Book People | February 2009 | Nicholas Basbanes

Ron Ravneberg

The community of bibliophiles lost a wonderful friend over the weekend with the passing in Columbus, Ohio, of Ronald L. "Ron" Ravneberg, 60, one of the founders in 2000 of the Aldus Society, and a past president of the group. (See his obituary in the Columbus Dispatch.)

Ron was a great champion of books and of promoting contact and communication among book people everywhere. Members of FABS (Fellowship of American Bibliophilic Societies) will recall with pleasure Ron's dedication to the group and to its principle of solidarity among book people. I first met Ron in 2004 when he invited the book artist and bookmaker Barry Moser and myself out to Columbus to participate in the Celebration of the Book, organized by Aldus and held in July of that year at Ohio State University. It was a most memorable event.
Ron's enthusiasm and energy as a collector were boundless, as readers of Fine Books & Collections know from his splendid essay, "Chasing Captain Cook: A Collector's Quest," published just a year ago in the January/February 2008 issue of the magazine. Ron's dogged determination to establish his hunch that a copy he had acquired in 2001 of a partial set of John Hawkesworth's 1773 edition of An Account of the Voyages Undertaken by the Order of His Present Majesty for Making Discoveries in the Southern Hemisphere and Successively Performed by Commodore Byron, Captain Wallis, Captain Carteret and Captain Cook--yes that's the title, and that is why we simply refer to the book as Captain Cook's Voyages--was, in fact, the undocumented printer's copy of the book, is a thrilling example of how the best book collectors are also thorough scholars.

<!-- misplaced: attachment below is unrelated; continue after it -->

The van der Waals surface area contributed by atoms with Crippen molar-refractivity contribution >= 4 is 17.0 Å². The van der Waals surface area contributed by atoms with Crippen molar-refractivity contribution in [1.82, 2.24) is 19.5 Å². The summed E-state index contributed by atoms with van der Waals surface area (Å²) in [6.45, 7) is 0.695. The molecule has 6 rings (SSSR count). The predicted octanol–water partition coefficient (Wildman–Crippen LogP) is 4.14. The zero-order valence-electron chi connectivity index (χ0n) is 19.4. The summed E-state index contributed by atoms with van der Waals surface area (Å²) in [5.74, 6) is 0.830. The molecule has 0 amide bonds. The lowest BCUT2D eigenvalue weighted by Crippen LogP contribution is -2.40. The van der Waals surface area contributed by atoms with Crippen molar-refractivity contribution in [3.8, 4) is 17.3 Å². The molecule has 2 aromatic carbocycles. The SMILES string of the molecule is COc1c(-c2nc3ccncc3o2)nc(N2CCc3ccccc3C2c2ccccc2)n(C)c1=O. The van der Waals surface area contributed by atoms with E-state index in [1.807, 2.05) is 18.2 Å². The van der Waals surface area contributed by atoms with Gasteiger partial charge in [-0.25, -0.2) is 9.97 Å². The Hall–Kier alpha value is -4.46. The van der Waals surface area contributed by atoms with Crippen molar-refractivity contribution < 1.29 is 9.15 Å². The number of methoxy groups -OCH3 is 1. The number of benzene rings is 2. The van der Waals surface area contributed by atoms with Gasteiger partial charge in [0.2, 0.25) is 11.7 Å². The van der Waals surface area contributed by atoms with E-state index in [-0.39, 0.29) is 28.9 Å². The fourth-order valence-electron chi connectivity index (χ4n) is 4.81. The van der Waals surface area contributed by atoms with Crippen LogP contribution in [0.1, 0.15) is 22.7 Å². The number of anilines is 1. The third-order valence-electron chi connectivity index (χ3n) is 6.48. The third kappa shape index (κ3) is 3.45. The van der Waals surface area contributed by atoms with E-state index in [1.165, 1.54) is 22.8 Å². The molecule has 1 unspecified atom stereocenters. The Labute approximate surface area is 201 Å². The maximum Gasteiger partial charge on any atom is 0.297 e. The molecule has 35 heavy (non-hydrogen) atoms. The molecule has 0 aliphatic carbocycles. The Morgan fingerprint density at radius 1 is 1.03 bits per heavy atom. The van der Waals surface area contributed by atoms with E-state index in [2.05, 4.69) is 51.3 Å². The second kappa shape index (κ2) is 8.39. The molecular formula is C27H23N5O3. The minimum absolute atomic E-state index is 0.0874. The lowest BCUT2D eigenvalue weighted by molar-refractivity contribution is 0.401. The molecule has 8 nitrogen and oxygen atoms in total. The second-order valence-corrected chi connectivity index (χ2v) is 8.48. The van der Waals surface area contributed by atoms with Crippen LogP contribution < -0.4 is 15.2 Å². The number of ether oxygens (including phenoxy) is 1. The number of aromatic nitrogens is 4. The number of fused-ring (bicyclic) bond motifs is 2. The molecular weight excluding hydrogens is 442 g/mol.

"These books," Ron wrote, "are a window back two centuries in time to the floor of a major London print shop in its prime. One long-ago typesetter even left an ink print so clear that the ridges on his finger are still visible after 234 years."

I had a chance to handle these books a year ago this past December during a trip I made to Cleveland for a talk at Oberlin College, and a drive from there down to Chillicothe some 160 miles away to see the home of the legendary papermaker Dard Hunter. Ron insisted I drop by and visit him in Columbus on the return leg--it's all  pretty much a straight shot back and forth on I-71--and we had a memorable evening enjoying his once-in-a-lifetime find.

What has struck me most profoundly about Ron, I must say, was not so much his love of books or his dedication to book people--as deeply sincere and gratifying as both these qualities certainly were--but for the extraordinarily valiant way he accepted the horrifying news this past July that he had been diagnosed with a terminal disease, and how he comported himself for the remainder of his days. The dignified manner in which he lived out those final weeks, together with his family and in constant, reassuring contact with his friends and colleagues, was nothing short of inspirational. He remained totally involved in Aldus affairs, and was a fountain of enthusiasm and good cheer, to the very end.

Our deepest condolences go out to Ron's wife, Janet, and her family, for their loss.